When we can talk about our feelings, they become less overwhelming, less upsetting, less scary. – Fred Rogers.
Writing this wasn’t easy. I grew up in a home where talking about your feelings or any unnerving thoughts to a stranger or anyone for that matter were frowned upon. It wasn’t until my late twenties when I had that ah-ha moment regarding my feelings of worry, fear and uneasiness. How certain thoughts caused me to cry uncontrollably and the thought to just end it all so that I couldn’t feel the pain of my past and current shortcomings, not being good enough and being looked over was prevalent. I was nervous in my intent to seek help. Growing up, there was a huge stigma that Black people don’t seek therapy! I didn’t want anyone to think I was crazy nor did I want to be put on medication.
After the few sessions I had, I began to see a difference in my thought process and how I was feeling overall through the journaling I was asked to do. Flash forward some years to the birth of my first son. I was anxiety stricken and uneasy about the world into which I had just brought my child. I would consistently, like a nervous tic, check on my sleeping baby to ensure he was still breathing. I would feel uneasy about every stranger who would get too close and the list could go on and on. I knew how to get out of my head, I just wasn’t aware that I was in my head until my partner asked those three little words: “Are you okay?” It took about a year to set my mind right regarding my newfound postpartum anxiety.
My son is now three and has grown to be a clever, super funny, loud, silly boy with the spunk of the Energizer bunny who has my entire heart wrapped around his little finger. He brings a smile to everyone he encounters. You wouldn’t know from meeting him that, just like his mother, he too deals with anxiety. He does not yet have the complete vocabulary to describe what he is feeling but he all too often tells me that in his tummy he feels bad. He says these things when he does something he knew he shouldn’t do or when he’s not certain of something or someone. He is socially awkward in large groups and will do things that disrupt because of his anxiety.
A few months after my son graduated into the toddler class, I started getting reports about his behavior, his inability to follow instruction, his repetitive disruptiveness and other not-so-polite behavior. His father and I had been experiencing the terrible twos that seemed to transform him into a now three-nager. We were accustomed to some of the behavior issues the teachers were experiencing but things were spiraling. After about the second time of having to pick up my three-year-old early from daycare because of behavior issues, I began to search for family therapy, because surely, I was the cause of his behavior. Upon researching, I found the Lucy Daniels Center. I contacted LDC in November of 2019 to learn more and to see how they could offer support to me and my family. Shortly after contacting LDC, we arranged for my son to be observed at daycare. Their feedback was enlightening and gave us hope.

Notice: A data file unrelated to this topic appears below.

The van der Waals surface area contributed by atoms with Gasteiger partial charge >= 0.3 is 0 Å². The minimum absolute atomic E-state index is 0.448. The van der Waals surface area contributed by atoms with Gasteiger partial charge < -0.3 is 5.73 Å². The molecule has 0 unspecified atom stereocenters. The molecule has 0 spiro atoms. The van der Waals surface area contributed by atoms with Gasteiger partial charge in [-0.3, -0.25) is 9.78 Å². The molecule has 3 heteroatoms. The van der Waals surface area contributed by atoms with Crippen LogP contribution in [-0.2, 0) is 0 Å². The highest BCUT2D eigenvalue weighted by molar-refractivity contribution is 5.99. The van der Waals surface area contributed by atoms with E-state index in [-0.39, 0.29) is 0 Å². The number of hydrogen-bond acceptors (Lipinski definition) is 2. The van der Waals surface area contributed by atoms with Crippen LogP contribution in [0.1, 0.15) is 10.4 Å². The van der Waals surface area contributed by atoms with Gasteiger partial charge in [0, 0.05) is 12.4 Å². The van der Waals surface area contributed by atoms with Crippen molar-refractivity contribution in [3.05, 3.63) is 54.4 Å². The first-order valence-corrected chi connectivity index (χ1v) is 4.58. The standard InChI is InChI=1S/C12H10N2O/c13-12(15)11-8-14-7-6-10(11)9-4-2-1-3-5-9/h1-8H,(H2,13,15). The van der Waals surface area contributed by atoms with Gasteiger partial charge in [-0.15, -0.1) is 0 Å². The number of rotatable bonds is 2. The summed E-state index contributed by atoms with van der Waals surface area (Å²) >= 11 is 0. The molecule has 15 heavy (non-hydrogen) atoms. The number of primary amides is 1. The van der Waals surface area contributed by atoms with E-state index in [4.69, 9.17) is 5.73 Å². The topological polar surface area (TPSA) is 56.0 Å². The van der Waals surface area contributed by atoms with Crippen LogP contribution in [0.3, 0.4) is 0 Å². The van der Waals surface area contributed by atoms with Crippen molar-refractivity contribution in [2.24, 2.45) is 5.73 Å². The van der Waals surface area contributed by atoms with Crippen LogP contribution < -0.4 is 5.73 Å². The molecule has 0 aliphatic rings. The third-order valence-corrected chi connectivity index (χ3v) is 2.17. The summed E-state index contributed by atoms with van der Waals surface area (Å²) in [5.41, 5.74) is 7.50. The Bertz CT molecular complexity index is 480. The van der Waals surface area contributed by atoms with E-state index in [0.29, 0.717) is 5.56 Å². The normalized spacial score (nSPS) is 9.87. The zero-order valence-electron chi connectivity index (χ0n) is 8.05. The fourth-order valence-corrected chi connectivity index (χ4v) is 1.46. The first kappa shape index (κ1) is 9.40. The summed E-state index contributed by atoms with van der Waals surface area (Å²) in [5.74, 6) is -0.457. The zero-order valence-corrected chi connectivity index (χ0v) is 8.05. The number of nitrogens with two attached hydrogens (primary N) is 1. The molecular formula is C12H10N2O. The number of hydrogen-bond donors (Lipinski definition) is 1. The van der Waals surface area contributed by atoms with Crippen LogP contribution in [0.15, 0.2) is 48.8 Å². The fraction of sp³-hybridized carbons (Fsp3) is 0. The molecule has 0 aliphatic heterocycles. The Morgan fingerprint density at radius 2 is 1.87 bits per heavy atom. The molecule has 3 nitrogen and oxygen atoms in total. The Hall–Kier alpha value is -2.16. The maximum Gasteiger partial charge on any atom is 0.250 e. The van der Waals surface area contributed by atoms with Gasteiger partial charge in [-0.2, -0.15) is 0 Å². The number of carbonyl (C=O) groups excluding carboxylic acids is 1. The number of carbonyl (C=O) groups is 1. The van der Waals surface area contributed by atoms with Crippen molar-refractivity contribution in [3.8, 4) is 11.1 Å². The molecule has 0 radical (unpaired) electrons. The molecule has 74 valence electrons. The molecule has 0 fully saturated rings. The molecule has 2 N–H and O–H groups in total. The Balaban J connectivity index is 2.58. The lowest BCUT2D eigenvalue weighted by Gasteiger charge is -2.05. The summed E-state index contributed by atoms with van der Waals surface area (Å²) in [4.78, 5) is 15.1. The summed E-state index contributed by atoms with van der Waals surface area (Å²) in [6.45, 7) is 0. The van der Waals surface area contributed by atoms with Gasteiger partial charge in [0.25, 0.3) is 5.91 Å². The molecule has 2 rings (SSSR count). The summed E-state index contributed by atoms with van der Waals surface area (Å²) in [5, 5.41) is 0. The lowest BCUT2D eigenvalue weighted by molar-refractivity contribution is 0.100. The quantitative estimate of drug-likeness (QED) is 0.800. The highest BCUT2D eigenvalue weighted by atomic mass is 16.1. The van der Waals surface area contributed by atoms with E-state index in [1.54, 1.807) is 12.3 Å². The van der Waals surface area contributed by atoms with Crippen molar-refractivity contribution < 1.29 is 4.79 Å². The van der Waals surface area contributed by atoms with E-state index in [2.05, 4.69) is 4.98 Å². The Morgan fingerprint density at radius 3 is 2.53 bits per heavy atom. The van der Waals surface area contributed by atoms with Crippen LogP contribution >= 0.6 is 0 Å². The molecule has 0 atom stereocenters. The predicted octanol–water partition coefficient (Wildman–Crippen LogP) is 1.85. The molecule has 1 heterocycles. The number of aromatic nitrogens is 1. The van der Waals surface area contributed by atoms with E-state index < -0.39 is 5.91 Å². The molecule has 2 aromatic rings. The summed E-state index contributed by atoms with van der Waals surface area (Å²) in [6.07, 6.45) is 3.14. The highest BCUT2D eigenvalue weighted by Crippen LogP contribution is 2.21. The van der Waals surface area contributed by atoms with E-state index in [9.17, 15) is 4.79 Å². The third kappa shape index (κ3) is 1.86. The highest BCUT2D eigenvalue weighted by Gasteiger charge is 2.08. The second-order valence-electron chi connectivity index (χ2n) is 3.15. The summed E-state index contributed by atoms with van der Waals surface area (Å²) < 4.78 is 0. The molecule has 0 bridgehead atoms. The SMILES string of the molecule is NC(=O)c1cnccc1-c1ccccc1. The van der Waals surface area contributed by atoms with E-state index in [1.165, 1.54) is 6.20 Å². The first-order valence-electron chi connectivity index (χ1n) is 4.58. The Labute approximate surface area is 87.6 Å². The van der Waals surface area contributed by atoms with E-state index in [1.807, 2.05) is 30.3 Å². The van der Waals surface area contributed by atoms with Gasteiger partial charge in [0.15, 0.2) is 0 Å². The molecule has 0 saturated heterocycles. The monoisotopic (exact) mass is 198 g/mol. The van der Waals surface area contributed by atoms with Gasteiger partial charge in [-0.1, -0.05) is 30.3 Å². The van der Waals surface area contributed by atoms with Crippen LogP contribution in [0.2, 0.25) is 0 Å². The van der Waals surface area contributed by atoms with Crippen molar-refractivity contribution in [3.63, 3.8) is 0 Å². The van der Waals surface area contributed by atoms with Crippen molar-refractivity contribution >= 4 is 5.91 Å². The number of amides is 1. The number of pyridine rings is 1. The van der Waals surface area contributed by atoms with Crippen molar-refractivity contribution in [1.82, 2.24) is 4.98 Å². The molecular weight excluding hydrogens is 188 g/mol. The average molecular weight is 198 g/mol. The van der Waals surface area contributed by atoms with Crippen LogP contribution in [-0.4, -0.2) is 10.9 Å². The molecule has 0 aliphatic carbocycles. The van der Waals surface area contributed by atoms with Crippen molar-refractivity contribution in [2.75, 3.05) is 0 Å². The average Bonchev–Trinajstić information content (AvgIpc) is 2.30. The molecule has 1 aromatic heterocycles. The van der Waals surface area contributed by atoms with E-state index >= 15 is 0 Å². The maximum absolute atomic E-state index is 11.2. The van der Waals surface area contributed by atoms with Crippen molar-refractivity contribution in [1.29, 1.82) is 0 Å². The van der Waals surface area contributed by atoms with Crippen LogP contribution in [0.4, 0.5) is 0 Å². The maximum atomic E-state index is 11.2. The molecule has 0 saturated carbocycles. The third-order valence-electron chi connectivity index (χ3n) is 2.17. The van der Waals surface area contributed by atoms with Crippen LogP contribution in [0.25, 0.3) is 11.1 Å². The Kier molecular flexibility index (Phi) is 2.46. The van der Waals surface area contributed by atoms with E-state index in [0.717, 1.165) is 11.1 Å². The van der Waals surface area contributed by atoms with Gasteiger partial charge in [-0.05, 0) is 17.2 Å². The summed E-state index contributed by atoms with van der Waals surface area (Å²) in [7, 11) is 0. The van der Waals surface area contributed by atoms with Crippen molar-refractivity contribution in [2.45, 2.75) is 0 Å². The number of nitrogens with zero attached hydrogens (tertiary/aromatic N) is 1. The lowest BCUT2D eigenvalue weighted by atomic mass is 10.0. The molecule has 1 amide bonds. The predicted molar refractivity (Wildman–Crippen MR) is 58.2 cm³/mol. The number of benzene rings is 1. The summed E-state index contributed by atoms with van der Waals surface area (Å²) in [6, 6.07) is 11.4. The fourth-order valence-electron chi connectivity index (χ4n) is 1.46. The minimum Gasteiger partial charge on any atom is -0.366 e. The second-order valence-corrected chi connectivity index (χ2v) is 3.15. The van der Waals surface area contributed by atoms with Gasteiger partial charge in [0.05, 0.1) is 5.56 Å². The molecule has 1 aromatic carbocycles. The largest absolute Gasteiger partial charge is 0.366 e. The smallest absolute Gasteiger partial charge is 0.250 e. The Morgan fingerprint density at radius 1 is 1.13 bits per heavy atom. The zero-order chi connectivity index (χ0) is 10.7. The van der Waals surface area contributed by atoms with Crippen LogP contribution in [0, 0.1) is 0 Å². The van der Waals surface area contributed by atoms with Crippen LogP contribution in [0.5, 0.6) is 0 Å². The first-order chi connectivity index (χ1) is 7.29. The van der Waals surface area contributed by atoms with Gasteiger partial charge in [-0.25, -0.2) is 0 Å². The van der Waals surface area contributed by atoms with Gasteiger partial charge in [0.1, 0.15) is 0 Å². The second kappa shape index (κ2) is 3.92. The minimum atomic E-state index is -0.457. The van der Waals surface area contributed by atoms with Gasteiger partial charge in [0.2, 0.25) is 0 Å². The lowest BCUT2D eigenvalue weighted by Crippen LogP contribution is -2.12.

I was contacted by one of their licensed clinical social workers about starting therapy sessions, and we started our first session in March of this year.
Providing for my son is as important as us having a healthy balanced relationship. I not only care about his physical well-being but also about his mental well-being in regards to how he views himself, his peers, the world.
My son and I are currently continuing our sessions with LDC, as with so much change and stress during this pandemic, it has created a new set of challenges in our daily lives. So far, our experience with LCD has been a breath of fresh air as I feel both my son and I are getting somewhere. Our next session will consist of some play skills therapy and to see where we are during this stressful time. I anticipate our future sessions as my family and I work together with this amazing center and their awesome staff.
I was absolutely dumbfounded that this nonprofit offers so much help in many areas for children and their families. How come their name is not so widespread in my community? I wondered. How can I spread awareness of their good deeds? Well, even during this pandemic, the heart and good deeds of Lucy Daniels Center shines as they are currently offering up to four hours of free sessions of support through Lucy Listens in Wake County. Let the Lucy Daniels Center be a shoulder to lean on and an ear to listen during this uneasy time or during other stress-related times. They offer hope!
~When I was a boy and I would see scary things in the news, my mother would say to me, “Look for the helpers. You will always find people who are helping.” – Fred Rogers